Meanwhile, in Kalwa in Thane district, Aslam Ansari, a tailor in his thirties, is going from pillar to post to activists and organisations asking for groceries, to help him and his family of six survive a couple of weeks until he can get a ticket back home to Giridih in Jharkhand, over 1,800 kms from Mumbai. The garments manufacturing unit where he tailored children’s garments has been shut for nearly two weeks now, and he has not been paid ever since.

“I have four children, it’s a worrying time,” he said. Finding money to buy six train tickets was going to be difficult, but Ansari said if he did not find an alternative, he would go back home.

Amid the ongoing mini-lockdown in the state, migrant workers are once again stranded in the city without job, shelter and sufficient food.

Desamma T was lucky that she and her husband could find their way back home to Khammam in Telangana. Her husband worked as a construction labourer in Aurangabad, Maharashtra, but they managed to get away. “We had some savings, so we took a train and came home immediately. We did not want to risk another few months of being stranded without work or income,” she told Gaon Connection.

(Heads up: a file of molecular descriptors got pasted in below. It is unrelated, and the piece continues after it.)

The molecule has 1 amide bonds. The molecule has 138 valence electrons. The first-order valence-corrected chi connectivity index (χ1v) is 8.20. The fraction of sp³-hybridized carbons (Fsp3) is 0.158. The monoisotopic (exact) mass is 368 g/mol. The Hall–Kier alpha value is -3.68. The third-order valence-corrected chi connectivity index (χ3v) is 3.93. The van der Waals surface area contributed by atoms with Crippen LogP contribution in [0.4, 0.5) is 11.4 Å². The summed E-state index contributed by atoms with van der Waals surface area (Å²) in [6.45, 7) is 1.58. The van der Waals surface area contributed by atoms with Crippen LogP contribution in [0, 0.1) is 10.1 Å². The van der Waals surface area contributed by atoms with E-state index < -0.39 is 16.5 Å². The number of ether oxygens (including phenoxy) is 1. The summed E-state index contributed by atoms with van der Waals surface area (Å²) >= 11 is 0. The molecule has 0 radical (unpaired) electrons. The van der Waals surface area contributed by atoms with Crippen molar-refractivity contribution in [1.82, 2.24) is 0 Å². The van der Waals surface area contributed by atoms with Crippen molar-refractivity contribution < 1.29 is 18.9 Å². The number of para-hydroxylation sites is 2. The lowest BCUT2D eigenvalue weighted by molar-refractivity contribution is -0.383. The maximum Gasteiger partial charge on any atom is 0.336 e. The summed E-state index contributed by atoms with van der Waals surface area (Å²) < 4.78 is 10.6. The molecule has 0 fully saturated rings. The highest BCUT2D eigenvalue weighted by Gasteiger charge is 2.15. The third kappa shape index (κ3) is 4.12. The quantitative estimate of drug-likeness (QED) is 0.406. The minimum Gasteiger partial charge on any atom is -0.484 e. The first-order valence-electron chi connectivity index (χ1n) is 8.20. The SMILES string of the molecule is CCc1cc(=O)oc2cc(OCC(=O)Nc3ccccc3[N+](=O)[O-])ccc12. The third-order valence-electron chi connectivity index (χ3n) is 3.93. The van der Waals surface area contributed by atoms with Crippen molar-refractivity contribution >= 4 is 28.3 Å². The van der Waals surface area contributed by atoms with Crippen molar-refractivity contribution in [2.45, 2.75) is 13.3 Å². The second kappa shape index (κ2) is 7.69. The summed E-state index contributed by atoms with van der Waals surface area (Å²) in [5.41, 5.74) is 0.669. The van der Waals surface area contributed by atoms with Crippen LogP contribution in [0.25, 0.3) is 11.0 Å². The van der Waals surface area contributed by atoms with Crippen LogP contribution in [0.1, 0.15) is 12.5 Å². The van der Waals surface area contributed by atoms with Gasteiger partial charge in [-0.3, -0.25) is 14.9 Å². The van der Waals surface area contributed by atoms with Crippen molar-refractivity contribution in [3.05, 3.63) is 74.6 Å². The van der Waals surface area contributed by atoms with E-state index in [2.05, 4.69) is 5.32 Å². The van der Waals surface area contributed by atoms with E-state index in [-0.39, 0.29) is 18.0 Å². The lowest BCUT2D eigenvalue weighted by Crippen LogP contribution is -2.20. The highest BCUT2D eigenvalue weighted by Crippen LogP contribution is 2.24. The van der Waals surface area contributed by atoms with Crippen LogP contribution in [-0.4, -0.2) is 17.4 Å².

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For those migrant labourers who are trapped in cities, life has become a struggle. “Those who work in essential service-related sectors are finding it difficult to buy food because shops are being shut down at 1 pm,” Gajanan Khandare, a factory employee and union member in Aurangabad, told Gaon Connection. “I met a group that left for Bihar today. There are practical problems that migrant workers are facing when they choose to stay back,” he added.

Activists and trade unionists warn of a deepening crisis in Maharashtra as it becomes clear that existing assistance- packages offered by the state government are woefully inadequate. The pandemic, loss of livelihood, uncertainty and fear has swamped the people, more so those far away from home and their loved ones.

As Yadav wonders if he will ever see his village Gamhira again, he reiterated: “I lost a son in an accident, but have never before felt such helplessness and desperation.”